Do we still remember?

by May Tam
The Solemnity of the Most Holy Body and Blood of Christ (Corpus Christi)

Exodus 24:3-8

Hebrews 9:11-15

Mark 14:12-16, 22-26

Often we hear or say “let bygones be bygones”; the past is the past. However, this is very likely meant for things that are not too pleasant to remember; for who would not want to retain happy and good things in our memories. In fact, we are created with the ability to remember and personal memories form part of our being. As a people, we also have social memories. These shared communal memories bind together families, tribes or nations and shape human history as what happened in the past, through memories, affect the present and influence the future.

The celebration of the Solemnity of Corpus Christi is basically the celebration of the anamnesis of Jesus' Last Supper, a past event that Christians would want to remember. The background of the institution of the Body and Blood of Christ (Eucharist) is the Passover Meal, which is another past event that the Jews would want to remember. The Pasch (Jewish feast of the Passover) itself is not just a memorial of a historical incident but a commandment of God to commemorate the story of how He liberated the Israelites from slavery in ancient Egypt (rf Ex 12:14, 13:8). This remembrance of the incident is to remind the Israelites of the covenant God made with them that they are His chosen people (First Reading). Like the Passover Meal, the celebration of the Holy Eucharist is not simply a memorial to recollect the past. It is a commandment of Jesus to His disciples to re-enact and thus recall what He has done before His death (rf Lk 22:19, 1 Cor 11:24)). It reminds them, and us, of the new covenant that He had made with His own body and blood (rf Mt 26:28, Mk 14:24).

No doubt, both the Paschal and Jesus' self-sacrificial meals occurred at specific times in the world history, yet what Jesus did has an everlasting effect that transcends time and space. Not only has He risen but also He is now alive in the living, collective memory of His people - the Church. He is, therefore, made present every time when Christians gather to celebrate the Eucharist. When we partake of His body and blood, we are not only reminded of the historical supper, but also receive them now as nourishment for our spiritual life and at the same time, we are assured of the hope of the “promised eternal inheritance” (Heb 9:15) until He comes again in glory (rf 1 Cor 11:26).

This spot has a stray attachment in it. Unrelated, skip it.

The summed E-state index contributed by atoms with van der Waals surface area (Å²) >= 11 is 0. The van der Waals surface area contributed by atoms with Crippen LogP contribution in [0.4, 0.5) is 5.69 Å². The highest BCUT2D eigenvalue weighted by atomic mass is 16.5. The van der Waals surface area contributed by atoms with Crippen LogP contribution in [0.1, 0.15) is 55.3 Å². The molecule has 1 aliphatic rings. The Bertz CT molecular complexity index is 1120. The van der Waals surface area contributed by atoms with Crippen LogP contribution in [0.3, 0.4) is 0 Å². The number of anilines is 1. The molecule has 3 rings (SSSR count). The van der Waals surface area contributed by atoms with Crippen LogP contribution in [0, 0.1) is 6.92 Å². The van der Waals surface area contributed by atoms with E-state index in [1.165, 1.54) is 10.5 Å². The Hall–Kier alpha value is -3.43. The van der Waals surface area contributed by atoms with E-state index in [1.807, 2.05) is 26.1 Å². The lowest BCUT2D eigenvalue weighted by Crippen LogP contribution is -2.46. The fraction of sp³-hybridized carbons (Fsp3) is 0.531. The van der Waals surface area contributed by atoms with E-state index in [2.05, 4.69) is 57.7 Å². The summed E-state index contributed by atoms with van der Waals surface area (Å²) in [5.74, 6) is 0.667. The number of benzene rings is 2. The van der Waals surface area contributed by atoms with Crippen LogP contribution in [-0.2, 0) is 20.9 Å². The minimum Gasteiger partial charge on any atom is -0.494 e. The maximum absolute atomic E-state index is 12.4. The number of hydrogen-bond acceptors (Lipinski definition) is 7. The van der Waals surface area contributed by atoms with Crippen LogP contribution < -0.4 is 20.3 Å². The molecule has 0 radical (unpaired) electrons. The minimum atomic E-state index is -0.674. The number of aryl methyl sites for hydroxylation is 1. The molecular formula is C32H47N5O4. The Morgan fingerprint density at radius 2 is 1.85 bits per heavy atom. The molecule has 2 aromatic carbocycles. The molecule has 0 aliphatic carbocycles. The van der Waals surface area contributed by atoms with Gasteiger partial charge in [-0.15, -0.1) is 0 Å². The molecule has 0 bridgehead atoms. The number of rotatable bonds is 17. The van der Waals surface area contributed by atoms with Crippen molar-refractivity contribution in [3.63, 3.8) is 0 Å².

Each time, in the breaking of the bread and the pouring of the wine, we are being brought back to that moment when our Lord offered Himself for us. Besides receiving His Body and Blood, we also receive His blessings and love; a love of a dying person for his beloved. Dear friends, when we participate in the sacrament of the Eucharist, do we remember the Lord's Last Supper? Do we celebrate His real presence in the bread and wine? Do we believe His unimaginable love for us?

“We remember how you loved us to your death,
and still we celebrate, for you are with us here;
And we believe that we will see you when you come,
in your glory, Lord, we remember, we celebrate, we believe.”

(from song We Remember by Marty Haugen)